By Tim Castle
Heritage Trainee at Rye Harbour Nature Reserve
It’s been a great start to the New Year at Rye Harbour Nature Reserve. I have been working with both Land Management and Communities and Wildlife teams across the reserve.
This month we continue to work on the reedbeds - I have been working alongside Warden Dave King and the regular volunteers removing the Willow trees that have grown throughout the reedbeds. Wetlands are important for many reasons. They store and lock away carbon like big sponges, and this slowly removes carbon dioxide out of the atmosphere. They also support an amazing diversity of different species.
Whilst working on the Camber Castle side of the reserve, I have the opportunity to spot some of the wildlife we have here. This month I have seen Peregrines flying over Flat Beach, you can see a video of them here.
I have also been watching up to 1,300 Cormorants roosting, and observed some of the smaller members of the wildlife community too, such as a regular and inquisitive Stoat who comes to see what all the fuss is about when we are working at the reedbeds.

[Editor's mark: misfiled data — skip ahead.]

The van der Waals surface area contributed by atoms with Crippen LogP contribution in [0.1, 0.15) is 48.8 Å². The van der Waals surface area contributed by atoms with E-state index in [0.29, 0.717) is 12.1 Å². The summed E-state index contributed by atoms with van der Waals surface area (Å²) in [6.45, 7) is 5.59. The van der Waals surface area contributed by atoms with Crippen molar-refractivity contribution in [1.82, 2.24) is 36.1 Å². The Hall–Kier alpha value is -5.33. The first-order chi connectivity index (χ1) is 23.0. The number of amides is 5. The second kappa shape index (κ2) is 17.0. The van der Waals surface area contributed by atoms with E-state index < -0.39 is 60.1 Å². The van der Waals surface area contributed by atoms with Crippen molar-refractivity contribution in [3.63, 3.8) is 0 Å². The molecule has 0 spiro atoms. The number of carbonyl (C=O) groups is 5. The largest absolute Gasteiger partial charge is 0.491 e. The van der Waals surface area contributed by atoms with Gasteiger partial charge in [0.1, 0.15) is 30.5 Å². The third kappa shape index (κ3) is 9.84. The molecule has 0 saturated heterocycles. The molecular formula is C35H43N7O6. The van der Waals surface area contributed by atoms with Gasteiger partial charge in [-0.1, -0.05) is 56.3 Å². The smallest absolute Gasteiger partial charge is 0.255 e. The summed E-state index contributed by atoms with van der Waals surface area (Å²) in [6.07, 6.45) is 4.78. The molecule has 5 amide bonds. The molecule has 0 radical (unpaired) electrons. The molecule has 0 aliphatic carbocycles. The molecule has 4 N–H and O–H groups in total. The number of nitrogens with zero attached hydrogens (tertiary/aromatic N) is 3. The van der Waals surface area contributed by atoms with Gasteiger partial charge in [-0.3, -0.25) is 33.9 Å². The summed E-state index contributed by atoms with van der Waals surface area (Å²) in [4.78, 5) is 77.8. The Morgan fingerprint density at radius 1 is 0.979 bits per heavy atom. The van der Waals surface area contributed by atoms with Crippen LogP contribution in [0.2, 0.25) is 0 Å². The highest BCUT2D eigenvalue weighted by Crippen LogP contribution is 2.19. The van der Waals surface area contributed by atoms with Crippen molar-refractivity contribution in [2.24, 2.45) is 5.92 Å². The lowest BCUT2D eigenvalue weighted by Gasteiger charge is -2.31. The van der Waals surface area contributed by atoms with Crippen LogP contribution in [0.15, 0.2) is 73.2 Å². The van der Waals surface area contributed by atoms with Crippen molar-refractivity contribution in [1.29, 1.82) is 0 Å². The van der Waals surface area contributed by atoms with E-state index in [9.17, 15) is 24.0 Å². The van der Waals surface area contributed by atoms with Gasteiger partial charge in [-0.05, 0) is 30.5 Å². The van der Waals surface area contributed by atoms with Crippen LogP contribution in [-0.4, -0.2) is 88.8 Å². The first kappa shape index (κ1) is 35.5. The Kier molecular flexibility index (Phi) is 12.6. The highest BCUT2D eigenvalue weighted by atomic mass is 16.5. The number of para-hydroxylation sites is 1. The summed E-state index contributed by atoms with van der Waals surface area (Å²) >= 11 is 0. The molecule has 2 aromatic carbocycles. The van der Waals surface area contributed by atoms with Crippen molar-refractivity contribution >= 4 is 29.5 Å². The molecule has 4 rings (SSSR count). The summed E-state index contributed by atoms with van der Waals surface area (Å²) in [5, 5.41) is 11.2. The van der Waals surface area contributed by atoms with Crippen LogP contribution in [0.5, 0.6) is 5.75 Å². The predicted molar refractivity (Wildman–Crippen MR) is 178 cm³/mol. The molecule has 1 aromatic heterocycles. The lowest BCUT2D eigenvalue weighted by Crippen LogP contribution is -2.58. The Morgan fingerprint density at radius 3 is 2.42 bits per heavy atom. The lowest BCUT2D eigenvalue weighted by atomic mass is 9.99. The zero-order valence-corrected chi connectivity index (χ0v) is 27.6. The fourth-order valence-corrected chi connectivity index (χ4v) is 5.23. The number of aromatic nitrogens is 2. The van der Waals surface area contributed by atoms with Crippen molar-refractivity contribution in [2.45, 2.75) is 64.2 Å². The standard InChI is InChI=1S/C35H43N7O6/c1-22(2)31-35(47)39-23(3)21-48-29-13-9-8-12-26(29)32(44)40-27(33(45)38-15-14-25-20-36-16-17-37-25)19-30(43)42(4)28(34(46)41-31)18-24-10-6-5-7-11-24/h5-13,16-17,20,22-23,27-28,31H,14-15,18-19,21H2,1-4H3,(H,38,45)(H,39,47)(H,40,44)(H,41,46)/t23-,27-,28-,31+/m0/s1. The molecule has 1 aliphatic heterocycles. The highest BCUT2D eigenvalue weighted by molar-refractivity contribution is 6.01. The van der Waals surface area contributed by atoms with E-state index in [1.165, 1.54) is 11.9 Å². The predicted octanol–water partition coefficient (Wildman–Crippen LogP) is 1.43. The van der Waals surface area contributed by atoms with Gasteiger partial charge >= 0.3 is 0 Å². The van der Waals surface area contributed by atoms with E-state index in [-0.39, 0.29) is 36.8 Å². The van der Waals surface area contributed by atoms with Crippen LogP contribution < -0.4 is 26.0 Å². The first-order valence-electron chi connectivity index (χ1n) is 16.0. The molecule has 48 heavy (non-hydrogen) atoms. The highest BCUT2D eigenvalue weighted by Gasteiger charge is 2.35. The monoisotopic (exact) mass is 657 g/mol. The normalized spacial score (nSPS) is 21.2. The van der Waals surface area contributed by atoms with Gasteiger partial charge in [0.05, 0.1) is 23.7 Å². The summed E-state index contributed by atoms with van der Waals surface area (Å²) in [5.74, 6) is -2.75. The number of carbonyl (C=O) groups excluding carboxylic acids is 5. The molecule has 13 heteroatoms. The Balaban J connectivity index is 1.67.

At one of the regular Rye Harbour Nature Reserve beach cleans, a large number of volunteers cleaned the long stretch of beach from Winchelsea to The Mary Stanford Lifeboat House. The amount and type of litter varies but as always includes some old favourites such as fishing line, shoes, clothing, plastic waste and the inevitable dog poo bags. We collected over seven bags full of different rubbish, which is then sorted into recyclable items and recorded. Hopefully we can recycle as much as possible and help protect our beaches and wildlife.
This post is also available on Sussex Wildlife Trust website